Why not use the slide stop?


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Wonder9
March 25, 2011, 04:48 PM
I've seen this countless times now. The latest was watching Rob Leatham give a quick IPSC lesson ...in it he pulls back the slide back and releases it opposed to pushing down the slide stop on a fresh magazine to charge the weapon. Why do this?

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Remo223
March 25, 2011, 04:50 PM
That's with glocks only, as far as I know.

steven58
March 25, 2011, 04:54 PM
2 reasons:

a) in a high stress situation the fine motor control necessary to slingshot the slide is less than that for hitting the smaller slide release.

b) Slingshoting the slide gives you slightly more slide travel which equals more slide momentum giving you a better chance at not short stroking.

michiganfan
March 25, 2011, 04:55 PM
I have been taught that in stressful siuations that our fine motor skills are among the first to go, so your ability to use the slide stop release may greatly diminish during such times. Therefore the teaching that you should just pull the slide and let it go.

michiganfan
March 25, 2011, 04:56 PM
I should have just said what "Steve said"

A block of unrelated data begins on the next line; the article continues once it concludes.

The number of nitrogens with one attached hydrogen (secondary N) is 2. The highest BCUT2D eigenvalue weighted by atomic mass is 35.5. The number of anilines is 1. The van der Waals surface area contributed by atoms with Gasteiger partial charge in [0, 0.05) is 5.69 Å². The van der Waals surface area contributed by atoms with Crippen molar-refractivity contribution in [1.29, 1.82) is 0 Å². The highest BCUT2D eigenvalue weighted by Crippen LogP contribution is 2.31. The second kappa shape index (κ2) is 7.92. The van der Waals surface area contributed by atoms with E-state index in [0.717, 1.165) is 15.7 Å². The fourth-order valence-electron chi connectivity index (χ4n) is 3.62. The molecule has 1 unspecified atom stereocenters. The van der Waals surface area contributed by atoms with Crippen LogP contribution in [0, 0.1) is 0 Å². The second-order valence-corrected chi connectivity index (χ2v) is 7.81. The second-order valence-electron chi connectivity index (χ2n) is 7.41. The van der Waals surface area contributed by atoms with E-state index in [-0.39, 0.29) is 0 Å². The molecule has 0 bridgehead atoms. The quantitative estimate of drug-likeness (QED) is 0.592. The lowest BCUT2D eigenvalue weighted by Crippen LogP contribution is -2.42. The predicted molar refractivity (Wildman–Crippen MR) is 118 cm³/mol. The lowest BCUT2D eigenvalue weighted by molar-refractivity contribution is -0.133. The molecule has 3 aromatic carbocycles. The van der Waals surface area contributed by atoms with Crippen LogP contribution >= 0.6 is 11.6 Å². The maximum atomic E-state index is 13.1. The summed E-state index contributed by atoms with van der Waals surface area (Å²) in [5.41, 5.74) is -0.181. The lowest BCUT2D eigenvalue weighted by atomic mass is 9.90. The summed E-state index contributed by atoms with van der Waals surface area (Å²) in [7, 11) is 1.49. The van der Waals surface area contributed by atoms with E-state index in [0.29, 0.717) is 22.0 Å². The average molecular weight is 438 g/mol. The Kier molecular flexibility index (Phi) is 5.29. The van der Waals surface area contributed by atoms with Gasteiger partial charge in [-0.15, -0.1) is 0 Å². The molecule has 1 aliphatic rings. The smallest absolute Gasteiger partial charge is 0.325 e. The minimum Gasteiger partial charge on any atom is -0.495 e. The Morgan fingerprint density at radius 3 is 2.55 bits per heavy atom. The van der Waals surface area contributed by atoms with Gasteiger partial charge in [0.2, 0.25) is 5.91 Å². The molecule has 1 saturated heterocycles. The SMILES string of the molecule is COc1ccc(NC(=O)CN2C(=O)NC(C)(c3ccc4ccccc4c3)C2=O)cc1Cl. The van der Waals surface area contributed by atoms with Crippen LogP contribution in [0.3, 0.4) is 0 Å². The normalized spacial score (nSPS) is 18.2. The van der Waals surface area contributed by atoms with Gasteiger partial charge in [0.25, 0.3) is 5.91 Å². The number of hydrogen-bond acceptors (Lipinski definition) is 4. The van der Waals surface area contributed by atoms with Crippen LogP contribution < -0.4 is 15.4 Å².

Andrew Wyatt
March 25, 2011, 04:57 PM
unless you're using the same handgun always and can guarantee you will be using the same model of handgun in all situations, using the bit thats in the same spot on all guns (the slide) is the way to go.

DustyDawg48
March 25, 2011, 04:57 PM
I'll echo what the others have said about it being a rough motor skill and it is universal with all autos. Since the slide release is in different places on different autos the overhand or powerstroke method is universal and can be used no matter what model of pistol you own.

yeti
March 25, 2011, 05:02 PM
You don't have to hunt for a fairly small slide stop.
It allows the pistol to chamber the round using the full length of its slide travel.
All automatics will drop the slide when it is retracted with a full mag, cuts out having to figure out how to drop the slide on a pistol you are less than familiar with.

GLOOB
March 25, 2011, 05:12 PM
It's not just Glocks. If you do it enough, any gun will eventually round off a slide stop notch/lever. It might take several thousand operations, but it can happen on any gun.

b) Slingshoting the slide gives you slightly more slide travel which equals more slide momentum giving you a better chance at not short stroking.

As far as getting more slide travel/momentum, I have to disagree. You usually get more relative velocity by tripping the slide lever. You'll find this out on a gun that's hard to chamber the first round. Some of these gun manufacturers specifically state you should chamber the first round by dropping the slide release. When you slingshot, your dominant hand pushes the frame forward at release. So the slide has to "catch up" with the moving frame. When you drop the slide release, the frame jumps backwards.